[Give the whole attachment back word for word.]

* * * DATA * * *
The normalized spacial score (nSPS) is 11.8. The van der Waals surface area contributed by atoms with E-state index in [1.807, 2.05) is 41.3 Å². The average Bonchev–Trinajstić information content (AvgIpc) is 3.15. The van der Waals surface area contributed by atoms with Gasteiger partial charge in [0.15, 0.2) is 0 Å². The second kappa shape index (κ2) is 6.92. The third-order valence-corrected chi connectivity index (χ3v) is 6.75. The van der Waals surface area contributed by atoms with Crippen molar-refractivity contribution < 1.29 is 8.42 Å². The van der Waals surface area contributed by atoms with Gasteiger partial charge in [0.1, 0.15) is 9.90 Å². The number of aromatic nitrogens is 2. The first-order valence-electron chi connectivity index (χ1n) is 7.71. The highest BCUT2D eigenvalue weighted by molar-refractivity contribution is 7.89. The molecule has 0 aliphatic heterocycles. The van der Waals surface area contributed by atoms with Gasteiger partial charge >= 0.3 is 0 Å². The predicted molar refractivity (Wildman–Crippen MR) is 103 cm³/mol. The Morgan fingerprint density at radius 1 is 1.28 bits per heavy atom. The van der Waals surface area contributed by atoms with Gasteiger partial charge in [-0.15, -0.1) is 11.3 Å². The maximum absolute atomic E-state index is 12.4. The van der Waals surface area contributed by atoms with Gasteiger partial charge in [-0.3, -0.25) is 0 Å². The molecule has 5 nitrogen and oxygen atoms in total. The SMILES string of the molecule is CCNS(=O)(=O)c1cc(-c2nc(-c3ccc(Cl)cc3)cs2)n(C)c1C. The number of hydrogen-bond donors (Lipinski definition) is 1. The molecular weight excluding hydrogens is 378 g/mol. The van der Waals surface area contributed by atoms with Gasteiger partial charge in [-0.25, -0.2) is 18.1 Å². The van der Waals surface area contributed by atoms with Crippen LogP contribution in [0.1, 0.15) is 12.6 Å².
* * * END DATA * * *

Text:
The normalized spacial score (nSPS) is 11.8. The van der Waals surface area contributed by atoms with E-state index in [1.807, 2.05) is 41.3 Å². The average Bonchev–Trinajstić information content (AvgIpc) is 3.15. The van der Waals surface area contributed by atoms with Gasteiger partial charge in [0.15, 0.2) is 0 Å². The second kappa shape index (κ2) is 6.92. The third-order valence-corrected chi connectivity index (χ3v) is 6.75. The van der Waals surface area contributed by atoms with Crippen molar-refractivity contribution < 1.29 is 8.42 Å². The van der Waals surface area contributed by atoms with Gasteiger partial charge in [0.1, 0.15) is 9.90 Å². The number of aromatic nitrogens is 2. The first-order valence-electron chi connectivity index (χ1n) is 7.71. The highest BCUT2D eigenvalue weighted by molar-refractivity contribution is 7.89. The molecule has 0 aliphatic heterocycles. The van der Waals surface area contributed by atoms with Gasteiger partial charge >= 0.3 is 0 Å². The predicted molar refractivity (Wildman–Crippen MR) is 103 cm³/mol. The Morgan fingerprint density at radius 1 is 1.28 bits per heavy atom. The van der Waals surface area contributed by atoms with Gasteiger partial charge in [-0.15, -0.1) is 11.3 Å². The maximum absolute atomic E-state index is 12.4. The van der Waals surface area contributed by atoms with Gasteiger partial charge in [-0.3, -0.25) is 0 Å². The molecule has 5 nitrogen and oxygen atoms in total. The SMILES string of the molecule is CCNS(=O)(=O)c1cc(-c2nc(-c3ccc(Cl)cc3)cs2)n(C)c1C. The number of hydrogen-bond donors (Lipinski definition) is 1. The molecular weight excluding hydrogens is 378 g/mol. The van der Waals surface area contributed by atoms with Gasteiger partial charge in [-0.25, -0.2) is 18.1 Å². The van der Waals surface area contributed by atoms with Crippen LogP contribution in [0.1, 0.15) is 12.6 Å².